There are a lot of things going against corporate catering startup Hungry. It’s based in Virginia, not Silicon Valley or New York or some other major tech hub. It only services select parts of D.C., Maryland and Virginia. And though the company just raised a $1.5 million seed round, that amount is tiny compared with competitor ezCater, which this week raised a whopping $100 million.

But one thing Hungry does have going for it is their approach to providing meals for office workers. Whereas most business catering services act as brokers between companies and restaurants, Hungry connects companies with independent chefs. And these aren’t just ordinary chefs; they’re former White House chefs, Iron Chef and Chopped champions, and James Beard Award winners.

Clients can visit the Hungry website and peruse the chefs in its network, along with the menus they serve. They can then select a chef/food combo and order up to 24 hours in advance. Chefs give Hungry their max capacity of meals per day and if that number is hit, they’re temporarily hidden from the site until they can catch up. Hungry then sends its “captains” out to pick up the food from the chefs’ kitchens, then deliver and set it up at the client’s office.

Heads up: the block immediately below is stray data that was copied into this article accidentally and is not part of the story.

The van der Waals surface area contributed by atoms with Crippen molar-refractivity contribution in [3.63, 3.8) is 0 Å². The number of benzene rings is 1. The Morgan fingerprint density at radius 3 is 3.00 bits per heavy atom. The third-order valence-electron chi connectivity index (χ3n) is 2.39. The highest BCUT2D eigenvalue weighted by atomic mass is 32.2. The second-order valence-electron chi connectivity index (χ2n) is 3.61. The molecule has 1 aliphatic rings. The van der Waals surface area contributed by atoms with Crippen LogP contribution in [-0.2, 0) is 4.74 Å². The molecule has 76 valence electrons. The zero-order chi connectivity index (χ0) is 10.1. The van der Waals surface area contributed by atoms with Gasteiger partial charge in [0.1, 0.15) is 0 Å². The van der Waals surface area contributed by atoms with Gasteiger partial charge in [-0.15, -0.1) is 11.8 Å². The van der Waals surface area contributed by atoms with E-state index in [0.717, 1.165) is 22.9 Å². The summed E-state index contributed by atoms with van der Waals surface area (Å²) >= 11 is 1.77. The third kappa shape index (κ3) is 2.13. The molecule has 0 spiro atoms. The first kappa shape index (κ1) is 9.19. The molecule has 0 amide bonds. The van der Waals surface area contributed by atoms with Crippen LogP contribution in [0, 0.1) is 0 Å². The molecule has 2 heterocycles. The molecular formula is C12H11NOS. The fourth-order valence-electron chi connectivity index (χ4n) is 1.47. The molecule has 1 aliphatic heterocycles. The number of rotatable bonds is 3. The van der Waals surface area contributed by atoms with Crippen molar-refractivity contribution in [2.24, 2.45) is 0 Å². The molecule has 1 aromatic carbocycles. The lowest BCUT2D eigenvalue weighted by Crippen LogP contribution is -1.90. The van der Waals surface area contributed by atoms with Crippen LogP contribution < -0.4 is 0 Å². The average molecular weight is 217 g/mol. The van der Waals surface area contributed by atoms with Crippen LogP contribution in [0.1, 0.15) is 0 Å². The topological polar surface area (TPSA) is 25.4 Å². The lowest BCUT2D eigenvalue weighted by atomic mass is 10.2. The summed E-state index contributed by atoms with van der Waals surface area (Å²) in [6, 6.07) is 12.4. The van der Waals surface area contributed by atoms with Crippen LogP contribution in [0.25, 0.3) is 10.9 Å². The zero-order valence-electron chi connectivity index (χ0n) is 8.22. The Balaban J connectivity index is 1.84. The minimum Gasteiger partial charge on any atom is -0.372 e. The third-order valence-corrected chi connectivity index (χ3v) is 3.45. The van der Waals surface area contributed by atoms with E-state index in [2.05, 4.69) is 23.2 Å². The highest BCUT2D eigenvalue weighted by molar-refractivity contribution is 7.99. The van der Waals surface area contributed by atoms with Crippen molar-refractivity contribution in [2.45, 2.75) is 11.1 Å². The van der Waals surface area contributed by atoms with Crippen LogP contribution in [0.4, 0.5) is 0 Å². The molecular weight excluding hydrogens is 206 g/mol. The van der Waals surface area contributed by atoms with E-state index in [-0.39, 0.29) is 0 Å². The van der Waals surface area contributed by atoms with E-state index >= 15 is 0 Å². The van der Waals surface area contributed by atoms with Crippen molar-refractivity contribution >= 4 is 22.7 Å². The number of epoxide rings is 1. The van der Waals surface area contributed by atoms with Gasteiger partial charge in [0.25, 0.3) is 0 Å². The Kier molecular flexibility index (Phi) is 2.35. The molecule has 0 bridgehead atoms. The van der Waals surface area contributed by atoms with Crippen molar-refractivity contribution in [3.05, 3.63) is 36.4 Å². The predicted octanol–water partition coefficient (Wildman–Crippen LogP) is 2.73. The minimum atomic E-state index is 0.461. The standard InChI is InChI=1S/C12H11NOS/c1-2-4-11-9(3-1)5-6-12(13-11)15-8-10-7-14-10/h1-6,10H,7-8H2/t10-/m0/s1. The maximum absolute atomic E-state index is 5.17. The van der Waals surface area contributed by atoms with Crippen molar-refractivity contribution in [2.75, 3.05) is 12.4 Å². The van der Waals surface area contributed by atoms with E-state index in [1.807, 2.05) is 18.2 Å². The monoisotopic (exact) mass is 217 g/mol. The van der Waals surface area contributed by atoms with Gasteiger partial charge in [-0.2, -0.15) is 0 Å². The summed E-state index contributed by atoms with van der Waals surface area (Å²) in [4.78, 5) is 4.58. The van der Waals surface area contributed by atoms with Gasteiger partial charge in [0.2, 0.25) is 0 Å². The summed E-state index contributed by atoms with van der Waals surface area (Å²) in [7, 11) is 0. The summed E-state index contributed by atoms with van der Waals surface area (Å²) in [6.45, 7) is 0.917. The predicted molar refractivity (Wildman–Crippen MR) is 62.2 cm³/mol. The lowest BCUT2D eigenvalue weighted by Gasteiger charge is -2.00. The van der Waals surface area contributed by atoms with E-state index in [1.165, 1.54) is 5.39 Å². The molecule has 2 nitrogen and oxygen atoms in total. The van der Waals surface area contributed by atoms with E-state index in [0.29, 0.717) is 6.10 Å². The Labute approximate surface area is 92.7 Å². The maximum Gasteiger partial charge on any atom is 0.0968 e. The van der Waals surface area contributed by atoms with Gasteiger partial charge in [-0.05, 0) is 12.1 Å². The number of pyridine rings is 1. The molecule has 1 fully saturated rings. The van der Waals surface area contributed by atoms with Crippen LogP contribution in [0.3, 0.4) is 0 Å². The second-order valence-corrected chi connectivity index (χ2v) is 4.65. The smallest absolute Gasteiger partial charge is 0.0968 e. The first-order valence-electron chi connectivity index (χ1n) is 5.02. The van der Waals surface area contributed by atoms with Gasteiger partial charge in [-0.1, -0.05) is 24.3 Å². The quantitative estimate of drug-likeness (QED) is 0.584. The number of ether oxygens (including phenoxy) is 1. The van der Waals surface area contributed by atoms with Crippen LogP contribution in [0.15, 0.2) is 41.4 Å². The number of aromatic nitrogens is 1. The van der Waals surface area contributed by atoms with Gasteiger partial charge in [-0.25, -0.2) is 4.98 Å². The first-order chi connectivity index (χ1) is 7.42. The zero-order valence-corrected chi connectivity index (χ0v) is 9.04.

Hungry Founder and COO Eman Pahlevani explained to me why he thinks his company’s chef-centric approach is a better one for corporate catering:

Hungry’s network of 50 chefs all work out of commercial kitchens, so they don’t incur the hefty costs associated with a full restaurant. Hungry only offers breakfast and lunch, so chefs have better hours and are done at noon. Hungry takes care of new customer acquisition and delivery, so chefs can focus on food. The service also cuts down on food waste because chefs know how many orders they need to prepare in advance and stock up accordingly.

For clients, Pahlevani said that because they chefs have less overhead, they can charge less, which means that clients pay less for lunches. Plus each delivery captain works with the same clients each time, so they know where to unload and set up, minimizing hassle for the office manager.

Hungry currently has 300 clients including Amazon and Microsoft. They have 50 chefs in its network, who, according to Pahlevani, average about $10,000 to $12,000 a month in revenue. Hungry makes its money by marking up the wholesale menu prices set by the chef.

Yesterday’s $1.5 million brings the total amount raised by Hungry to $4.5 million. The company plans to use the money to expand into a new market — most likely Philadelphia — by the end of this year.

As we’ve noted, the corporate catering market is both frothy and in flux at the moment. In addition to the aforementioned ezCater raise, both ZeroCater and Platterz have raised double-digit million rounds this year. But at the same time, you see some retrenchment as Square acquired Zesty, EAT Club acquired Farm Hill and Peach laid off 33 percent of its staff.

Hungry may not have the war chests of its rivals, but it’s at least got an interesting approach. Now we’ll see if people in other parts of the country are hungry for it.

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